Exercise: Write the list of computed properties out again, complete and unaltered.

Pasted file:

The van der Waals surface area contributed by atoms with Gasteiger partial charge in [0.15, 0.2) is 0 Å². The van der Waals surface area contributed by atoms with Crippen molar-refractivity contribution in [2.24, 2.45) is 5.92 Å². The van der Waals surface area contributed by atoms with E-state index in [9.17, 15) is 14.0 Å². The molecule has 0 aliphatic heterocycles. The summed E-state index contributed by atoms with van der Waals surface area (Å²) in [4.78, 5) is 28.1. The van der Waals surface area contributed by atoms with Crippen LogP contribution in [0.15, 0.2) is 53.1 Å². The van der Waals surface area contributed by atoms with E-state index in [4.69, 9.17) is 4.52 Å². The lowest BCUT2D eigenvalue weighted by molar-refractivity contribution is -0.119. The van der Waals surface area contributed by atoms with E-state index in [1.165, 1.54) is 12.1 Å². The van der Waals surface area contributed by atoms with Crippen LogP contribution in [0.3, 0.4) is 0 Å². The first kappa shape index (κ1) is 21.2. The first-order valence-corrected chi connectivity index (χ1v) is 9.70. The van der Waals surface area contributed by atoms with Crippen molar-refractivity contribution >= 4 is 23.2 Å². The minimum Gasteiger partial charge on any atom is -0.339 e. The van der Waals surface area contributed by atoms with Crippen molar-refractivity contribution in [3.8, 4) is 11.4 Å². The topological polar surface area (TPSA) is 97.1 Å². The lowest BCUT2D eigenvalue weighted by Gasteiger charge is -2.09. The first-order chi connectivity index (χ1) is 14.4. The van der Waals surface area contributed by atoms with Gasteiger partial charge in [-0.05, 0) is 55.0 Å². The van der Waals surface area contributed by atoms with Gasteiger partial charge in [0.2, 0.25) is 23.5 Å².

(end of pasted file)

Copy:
The van der Waals surface area contributed by atoms with Gasteiger partial charge in [0.15, 0.2) is 0 Å². The van der Waals surface area contributed by atoms with Crippen molar-refractivity contribution in [2.24, 2.45) is 5.92 Å². The van der Waals surface area contributed by atoms with E-state index in [9.17, 15) is 14.0 Å². The molecule has 0 aliphatic heterocycles. The summed E-state index contributed by atoms with van der Waals surface area (Å²) in [4.78, 5) is 28.1. The van der Waals surface area contributed by atoms with Crippen LogP contribution in [0.15, 0.2) is 53.1 Å². The van der Waals surface area contributed by atoms with E-state index in [4.69, 9.17) is 4.52 Å². The lowest BCUT2D eigenvalue weighted by molar-refractivity contribution is -0.119. The van der Waals surface area contributed by atoms with E-state index in [1.165, 1.54) is 12.1 Å². The van der Waals surface area contributed by atoms with Crippen LogP contribution in [0.3, 0.4) is 0 Å². The first kappa shape index (κ1) is 21.2. The first-order valence-corrected chi connectivity index (χ1v) is 9.70. The van der Waals surface area contributed by atoms with Crippen molar-refractivity contribution >= 4 is 23.2 Å². The minimum Gasteiger partial charge on any atom is -0.339 e. The van der Waals surface area contributed by atoms with Crippen molar-refractivity contribution in [3.8, 4) is 11.4 Å². The topological polar surface area (TPSA) is 97.1 Å². The lowest BCUT2D eigenvalue weighted by Gasteiger charge is -2.09. The first-order chi connectivity index (χ1) is 14.4. The van der Waals surface area contributed by atoms with Gasteiger partial charge in [-0.05, 0) is 55.0 Å². The van der Waals surface area contributed by atoms with Gasteiger partial charge in [0.2, 0.25) is 23.5 Å².